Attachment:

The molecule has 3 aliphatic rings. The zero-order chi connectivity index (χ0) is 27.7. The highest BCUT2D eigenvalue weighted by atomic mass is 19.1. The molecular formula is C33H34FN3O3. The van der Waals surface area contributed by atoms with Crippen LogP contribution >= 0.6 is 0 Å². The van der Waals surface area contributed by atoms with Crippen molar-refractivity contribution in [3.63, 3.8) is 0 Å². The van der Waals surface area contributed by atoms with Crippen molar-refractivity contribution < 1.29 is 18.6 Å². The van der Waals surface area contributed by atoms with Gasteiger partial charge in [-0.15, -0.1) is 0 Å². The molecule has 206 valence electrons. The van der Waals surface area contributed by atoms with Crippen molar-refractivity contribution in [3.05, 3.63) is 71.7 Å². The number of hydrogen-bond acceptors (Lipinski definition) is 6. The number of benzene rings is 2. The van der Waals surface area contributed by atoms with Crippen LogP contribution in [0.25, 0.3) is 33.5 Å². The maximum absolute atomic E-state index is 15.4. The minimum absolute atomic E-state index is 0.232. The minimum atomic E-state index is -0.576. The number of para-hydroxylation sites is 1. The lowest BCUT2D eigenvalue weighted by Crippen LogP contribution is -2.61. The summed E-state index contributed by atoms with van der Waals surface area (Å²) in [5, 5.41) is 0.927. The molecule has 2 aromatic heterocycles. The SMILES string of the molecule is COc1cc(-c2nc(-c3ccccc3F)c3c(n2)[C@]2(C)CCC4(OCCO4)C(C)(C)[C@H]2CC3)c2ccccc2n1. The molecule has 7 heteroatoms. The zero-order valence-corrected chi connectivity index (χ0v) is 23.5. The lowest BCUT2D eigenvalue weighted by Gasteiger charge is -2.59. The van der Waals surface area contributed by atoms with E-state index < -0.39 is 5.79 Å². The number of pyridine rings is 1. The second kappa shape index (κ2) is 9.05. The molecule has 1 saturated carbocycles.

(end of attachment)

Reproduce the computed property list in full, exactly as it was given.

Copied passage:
The molecule has 3 aliphatic rings. The zero-order chi connectivity index (χ0) is 27.7. The highest BCUT2D eigenvalue weighted by atomic mass is 19.1. The molecular formula is C33H34FN3O3. The van der Waals surface area contributed by atoms with Crippen LogP contribution >= 0.6 is 0 Å². The van der Waals surface area contributed by atoms with Crippen molar-refractivity contribution in [3.63, 3.8) is 0 Å². The van der Waals surface area contributed by atoms with Crippen molar-refractivity contribution < 1.29 is 18.6 Å². The van der Waals surface area contributed by atoms with Gasteiger partial charge in [-0.15, -0.1) is 0 Å². The molecule has 206 valence electrons. The van der Waals surface area contributed by atoms with Crippen molar-refractivity contribution in [3.05, 3.63) is 71.7 Å². The number of hydrogen-bond acceptors (Lipinski definition) is 6. The number of benzene rings is 2. The van der Waals surface area contributed by atoms with Crippen LogP contribution in [0.25, 0.3) is 33.5 Å². The maximum absolute atomic E-state index is 15.4. The minimum absolute atomic E-state index is 0.232. The minimum atomic E-state index is -0.576. The number of para-hydroxylation sites is 1. The lowest BCUT2D eigenvalue weighted by Crippen LogP contribution is -2.61. The summed E-state index contributed by atoms with van der Waals surface area (Å²) in [5, 5.41) is 0.927. The molecule has 2 aromatic heterocycles. The SMILES string of the molecule is COc1cc(-c2nc(-c3ccccc3F)c3c(n2)[C@]2(C)CCC4(OCCO4)C(C)(C)[C@H]2CC3)c2ccccc2n1. The molecule has 7 heteroatoms. The zero-order valence-corrected chi connectivity index (χ0v) is 23.5. The lowest BCUT2D eigenvalue weighted by Gasteiger charge is -2.59. The van der Waals surface area contributed by atoms with E-state index < -0.39 is 5.79 Å². The number of pyridine rings is 1. The second kappa shape index (κ2) is 9.05. The molecule has 1 saturated carbocycles.